What is it?
Simply send your tweet to @PiTests and the T.T.B. will translate your message and return the phrase in English. Or, when running, send a tweet in English and the TTB will convert it into the chosen language, in the examples German or French. This hack variation of the translation program that was built with the Google translate API uses http://mymemory.translated.net/, which has a limit for 1000 words/day free usage. Installation is very simple, use PIP in the LX terminal and type the following: sudo pip install translate. You can check out further code and updates on the homepage. Combine this Twitter and you have a Translation Twitter Bot.
1. Getting Started
The hack uses a Raspberry Pi 2 to make use of the faster processor speed. Boot up the Pi, update and upgrade, open the LX Terminal and type:
$ sudo apt-get update
$ sudo apt-get upgrade
The simplest way to download and install the program is to use the use the pip package, in the LX Terminal type:
$ sudo pip install translate.
2. The Translation Code
There are several codes that can be used with the translation, more details can be found on the software website. The two main code lines used in the hack are show below . The two letters used to identify the language are available here. In this example I am using fr which means French.
Code 1: Convert from English to French
from translate import Translator
translation = translator.translate("This is a pen.")
This result is in translation from English to French and is return as a Unicode string. To translate form say German to English then you have to set the language as auto and then write a phrase in German.
Code 2: Concert from German to English
from_lang = auto
to_lang = 'eng''
This hacks requires you to have a Twitter Authorisation for the API set up which enables you to stream tweets, grab users names and post back to the timeline. In this project, post with a picture or just text. If you do not require the Twitter codes then read on else, pop over to the Twitter Setup Tutorial.
In the program the first line takes each single tweet,
tweet_to_check = tweet.text
Next, it checks that the tweet contains the user ID @PiTests, if so then the this is the sign that the 'phrase' is going to be translated into another language, currently French.
does_the_tweet_contain_key_word = tweet_to_check.find("@PiTests")
The code line
end_of_key_phrase = tweet_to_check.find(" ")
checks for the space after the @PiTest which means the 'phrase' to translate is next, after the space. This line,
final_message_to_translate = tweet_to_check[end_of_key_phrase:]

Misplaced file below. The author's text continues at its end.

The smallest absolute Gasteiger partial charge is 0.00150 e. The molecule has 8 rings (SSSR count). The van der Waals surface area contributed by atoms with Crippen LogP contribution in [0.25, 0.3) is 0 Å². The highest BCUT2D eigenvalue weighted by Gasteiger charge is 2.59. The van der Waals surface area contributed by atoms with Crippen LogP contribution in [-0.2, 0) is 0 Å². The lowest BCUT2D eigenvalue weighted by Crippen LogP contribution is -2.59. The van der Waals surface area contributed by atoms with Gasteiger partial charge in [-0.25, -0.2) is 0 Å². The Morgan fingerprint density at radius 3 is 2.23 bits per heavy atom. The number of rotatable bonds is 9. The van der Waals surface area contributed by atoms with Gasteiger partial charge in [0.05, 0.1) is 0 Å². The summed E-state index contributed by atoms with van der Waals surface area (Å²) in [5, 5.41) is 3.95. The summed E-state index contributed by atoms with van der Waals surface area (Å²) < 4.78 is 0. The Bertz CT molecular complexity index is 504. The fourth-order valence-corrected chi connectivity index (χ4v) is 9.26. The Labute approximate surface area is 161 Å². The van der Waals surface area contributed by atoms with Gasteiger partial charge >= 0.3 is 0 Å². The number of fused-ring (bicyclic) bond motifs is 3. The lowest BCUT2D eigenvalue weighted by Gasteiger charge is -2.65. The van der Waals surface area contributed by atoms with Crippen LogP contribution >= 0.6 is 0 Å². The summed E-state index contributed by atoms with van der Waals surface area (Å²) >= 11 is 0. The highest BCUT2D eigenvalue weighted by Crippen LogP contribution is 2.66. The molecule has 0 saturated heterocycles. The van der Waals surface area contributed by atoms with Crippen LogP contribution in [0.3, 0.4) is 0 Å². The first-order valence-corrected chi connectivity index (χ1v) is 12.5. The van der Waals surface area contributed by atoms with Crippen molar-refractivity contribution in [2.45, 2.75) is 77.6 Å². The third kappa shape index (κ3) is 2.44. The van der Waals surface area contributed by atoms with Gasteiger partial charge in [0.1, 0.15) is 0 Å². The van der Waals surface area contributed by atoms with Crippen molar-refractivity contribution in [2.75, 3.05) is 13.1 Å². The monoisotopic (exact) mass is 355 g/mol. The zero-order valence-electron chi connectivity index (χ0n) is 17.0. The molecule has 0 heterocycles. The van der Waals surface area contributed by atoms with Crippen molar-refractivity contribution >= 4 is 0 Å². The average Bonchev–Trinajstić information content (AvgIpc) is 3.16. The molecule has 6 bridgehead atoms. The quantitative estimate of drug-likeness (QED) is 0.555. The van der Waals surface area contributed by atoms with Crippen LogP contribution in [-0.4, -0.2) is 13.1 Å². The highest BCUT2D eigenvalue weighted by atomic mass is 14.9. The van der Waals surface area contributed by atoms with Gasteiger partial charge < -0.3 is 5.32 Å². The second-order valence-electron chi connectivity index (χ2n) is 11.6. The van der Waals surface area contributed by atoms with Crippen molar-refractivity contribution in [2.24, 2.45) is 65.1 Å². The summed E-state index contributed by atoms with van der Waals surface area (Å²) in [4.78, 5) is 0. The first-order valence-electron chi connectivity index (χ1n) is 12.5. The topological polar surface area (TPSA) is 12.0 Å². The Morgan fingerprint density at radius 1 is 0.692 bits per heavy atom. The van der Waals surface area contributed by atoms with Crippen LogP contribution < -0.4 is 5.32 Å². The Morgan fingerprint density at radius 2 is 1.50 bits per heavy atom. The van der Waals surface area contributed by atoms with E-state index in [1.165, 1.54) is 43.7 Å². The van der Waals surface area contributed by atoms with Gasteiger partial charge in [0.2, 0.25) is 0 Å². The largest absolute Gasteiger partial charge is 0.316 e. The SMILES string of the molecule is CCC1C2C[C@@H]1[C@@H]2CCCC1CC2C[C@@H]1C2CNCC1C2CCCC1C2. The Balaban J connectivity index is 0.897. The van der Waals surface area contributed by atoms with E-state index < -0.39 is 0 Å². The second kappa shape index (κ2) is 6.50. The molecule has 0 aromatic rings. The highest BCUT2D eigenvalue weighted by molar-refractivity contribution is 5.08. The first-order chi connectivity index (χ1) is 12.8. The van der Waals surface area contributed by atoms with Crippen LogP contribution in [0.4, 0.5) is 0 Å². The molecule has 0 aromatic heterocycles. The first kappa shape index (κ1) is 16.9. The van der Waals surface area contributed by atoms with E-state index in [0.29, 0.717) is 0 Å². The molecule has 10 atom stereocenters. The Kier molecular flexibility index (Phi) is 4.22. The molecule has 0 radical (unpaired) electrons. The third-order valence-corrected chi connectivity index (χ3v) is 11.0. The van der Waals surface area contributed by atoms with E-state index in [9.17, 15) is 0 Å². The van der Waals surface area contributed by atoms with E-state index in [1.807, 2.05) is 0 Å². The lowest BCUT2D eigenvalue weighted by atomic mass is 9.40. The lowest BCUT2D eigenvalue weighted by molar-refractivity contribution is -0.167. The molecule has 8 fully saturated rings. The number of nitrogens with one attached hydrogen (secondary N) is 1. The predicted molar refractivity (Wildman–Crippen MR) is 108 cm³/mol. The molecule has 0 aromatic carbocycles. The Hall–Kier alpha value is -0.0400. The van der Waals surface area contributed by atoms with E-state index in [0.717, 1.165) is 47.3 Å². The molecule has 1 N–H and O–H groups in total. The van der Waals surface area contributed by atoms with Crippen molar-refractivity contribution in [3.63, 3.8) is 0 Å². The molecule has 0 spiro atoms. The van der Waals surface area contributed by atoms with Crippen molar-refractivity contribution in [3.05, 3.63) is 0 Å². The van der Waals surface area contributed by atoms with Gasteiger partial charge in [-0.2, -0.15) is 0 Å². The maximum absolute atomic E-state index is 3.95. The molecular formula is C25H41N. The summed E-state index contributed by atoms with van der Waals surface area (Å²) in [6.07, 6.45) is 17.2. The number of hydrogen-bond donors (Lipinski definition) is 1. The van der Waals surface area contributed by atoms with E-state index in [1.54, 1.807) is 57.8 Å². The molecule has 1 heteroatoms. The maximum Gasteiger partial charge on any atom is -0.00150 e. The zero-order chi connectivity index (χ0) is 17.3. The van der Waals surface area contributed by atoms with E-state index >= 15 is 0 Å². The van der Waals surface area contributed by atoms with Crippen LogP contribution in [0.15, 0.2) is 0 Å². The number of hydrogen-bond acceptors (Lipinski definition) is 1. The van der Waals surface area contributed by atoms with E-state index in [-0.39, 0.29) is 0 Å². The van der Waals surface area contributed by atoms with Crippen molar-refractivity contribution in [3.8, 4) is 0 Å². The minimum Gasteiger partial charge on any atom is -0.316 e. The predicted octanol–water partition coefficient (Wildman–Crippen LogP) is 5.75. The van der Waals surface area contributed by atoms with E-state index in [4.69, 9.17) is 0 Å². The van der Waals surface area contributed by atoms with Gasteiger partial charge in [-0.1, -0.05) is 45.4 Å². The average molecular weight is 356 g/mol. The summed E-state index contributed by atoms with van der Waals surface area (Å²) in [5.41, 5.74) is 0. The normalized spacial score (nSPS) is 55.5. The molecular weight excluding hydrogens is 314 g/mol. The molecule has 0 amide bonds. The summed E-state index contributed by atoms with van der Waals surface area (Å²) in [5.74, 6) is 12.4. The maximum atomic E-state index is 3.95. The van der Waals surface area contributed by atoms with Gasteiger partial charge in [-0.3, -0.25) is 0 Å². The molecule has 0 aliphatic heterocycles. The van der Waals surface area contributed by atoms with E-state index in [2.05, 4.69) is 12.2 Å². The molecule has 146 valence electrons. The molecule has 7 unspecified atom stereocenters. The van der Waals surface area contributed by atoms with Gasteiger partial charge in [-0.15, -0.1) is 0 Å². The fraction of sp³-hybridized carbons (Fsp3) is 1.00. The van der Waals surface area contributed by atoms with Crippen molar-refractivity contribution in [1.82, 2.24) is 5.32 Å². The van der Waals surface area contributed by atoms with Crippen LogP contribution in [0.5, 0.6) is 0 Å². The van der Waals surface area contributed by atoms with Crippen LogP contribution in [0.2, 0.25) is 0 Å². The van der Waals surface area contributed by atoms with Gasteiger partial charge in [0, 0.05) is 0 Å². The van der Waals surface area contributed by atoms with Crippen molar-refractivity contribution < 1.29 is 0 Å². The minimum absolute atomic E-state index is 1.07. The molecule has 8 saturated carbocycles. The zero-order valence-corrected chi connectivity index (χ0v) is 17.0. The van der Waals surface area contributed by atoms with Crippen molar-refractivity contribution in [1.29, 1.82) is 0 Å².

pulls out the phrase and then saves it as a variable called final_message_to_translate. Now you have the phrase that needs translating, this can then be imported into the translation code in step 2.
T.T.B in Action
4. Translate the Phrase
The main part of the program concerns the conversion of the tweet into the new language in this example French. This is sorted using the code
translator = Translator(to_lang="fr") ###English to French
Then the phrase that was pulled out and stored in the variable in step 3 is passed into the translation code, like in step 2.
translation = translator.translate(phrase) ###translate phrase from twitter
The translation is returned as Unicode and this works in Twitter but will produce the letter 'u' before each phrase. To make the phrase look better convert the translation into a string using
translation = str(translation)
Next pull down he ID of the user who set the tweet so that you can message them back with their translated phrase.
user = str(tweet.user.screen_name)
final_message = "@%s," %(user), translation
Finally send the message either with or without an image.
api.update_status(status = final_message)
5. Adding an Error Message
If the phrase cannot be converted then a error message is sent back to the person who sent the original tweet. This may be because the Unicode cannot be converted to a string especially with characters like the beautiful umlaut! The errors handling section took a few attempts to fix mainly because of the str / tuple argument which kept crashing the program. I also had the issue that when the error message was sent, if it sent another error message then Twitter thought the Translation Bot was spamming accounts. To overcome this Hippy Jim suggested using the current time and addign it to the tweet so that each one was unique. end = time.asctime( time.localtime(time.time()) )
The time, user ID and an error message are then combined to create a final error message which is sent to the Twitter user.
photo_path_error = '/home/pi/error.jpg'
user = str(tweet.user.screen_name)
error_tweet = "Error, please try another phrase", end
error = "@%s" %(user), error_tweet
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